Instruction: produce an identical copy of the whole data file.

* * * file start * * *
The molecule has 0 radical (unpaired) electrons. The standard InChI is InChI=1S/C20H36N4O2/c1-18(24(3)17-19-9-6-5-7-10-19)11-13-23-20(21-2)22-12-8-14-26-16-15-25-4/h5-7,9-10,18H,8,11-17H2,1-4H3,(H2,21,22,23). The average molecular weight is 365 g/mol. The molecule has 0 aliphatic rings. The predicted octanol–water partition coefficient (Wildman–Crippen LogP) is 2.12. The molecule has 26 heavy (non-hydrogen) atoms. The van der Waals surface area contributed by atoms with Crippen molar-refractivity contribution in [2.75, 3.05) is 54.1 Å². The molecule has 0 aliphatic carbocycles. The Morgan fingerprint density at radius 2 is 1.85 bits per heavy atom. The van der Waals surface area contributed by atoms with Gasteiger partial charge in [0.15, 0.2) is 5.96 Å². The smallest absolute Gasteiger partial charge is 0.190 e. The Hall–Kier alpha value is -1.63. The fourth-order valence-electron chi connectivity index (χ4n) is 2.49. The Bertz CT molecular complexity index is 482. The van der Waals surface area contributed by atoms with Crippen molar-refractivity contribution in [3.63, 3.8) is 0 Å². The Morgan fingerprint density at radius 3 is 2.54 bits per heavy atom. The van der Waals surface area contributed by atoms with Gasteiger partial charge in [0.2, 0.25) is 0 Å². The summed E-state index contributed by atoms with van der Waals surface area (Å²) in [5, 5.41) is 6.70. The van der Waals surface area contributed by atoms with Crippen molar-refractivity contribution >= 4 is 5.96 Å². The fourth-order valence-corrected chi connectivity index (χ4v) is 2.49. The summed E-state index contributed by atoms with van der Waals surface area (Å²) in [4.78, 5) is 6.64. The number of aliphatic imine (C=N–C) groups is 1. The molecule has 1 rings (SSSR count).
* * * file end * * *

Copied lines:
The molecule has 0 radical (unpaired) electrons. The standard InChI is InChI=1S/C20H36N4O2/c1-18(24(3)17-19-9-6-5-7-10-19)11-13-23-20(21-2)22-12-8-14-26-16-15-25-4/h5-7,9-10,18H,8,11-17H2,1-4H3,(H2,21,22,23). The average molecular weight is 365 g/mol. The molecule has 0 aliphatic rings. The predicted octanol–water partition coefficient (Wildman–Crippen LogP) is 2.12. The molecule has 26 heavy (non-hydrogen) atoms. The van der Waals surface area contributed by atoms with Crippen molar-refractivity contribution in [2.75, 3.05) is 54.1 Å². The molecule has 0 aliphatic carbocycles. The Morgan fingerprint density at radius 2 is 1.85 bits per heavy atom. The van der Waals surface area contributed by atoms with Gasteiger partial charge in [0.15, 0.2) is 5.96 Å². The smallest absolute Gasteiger partial charge is 0.190 e. The Hall–Kier alpha value is -1.63. The fourth-order valence-electron chi connectivity index (χ4n) is 2.49. The Bertz CT molecular complexity index is 482. The van der Waals surface area contributed by atoms with Crippen molar-refractivity contribution in [3.63, 3.8) is 0 Å². The Morgan fingerprint density at radius 3 is 2.54 bits per heavy atom. The van der Waals surface area contributed by atoms with Gasteiger partial charge in [0.2, 0.25) is 0 Å². The summed E-state index contributed by atoms with van der Waals surface area (Å²) in [5, 5.41) is 6.70. The van der Waals surface area contributed by atoms with Crippen molar-refractivity contribution >= 4 is 5.96 Å². The fourth-order valence-corrected chi connectivity index (χ4v) is 2.49. The summed E-state index contributed by atoms with van der Waals surface area (Å²) in [4.78, 5) is 6.64. The number of aliphatic imine (C=N–C) groups is 1. The molecule has 1 rings (SSSR count).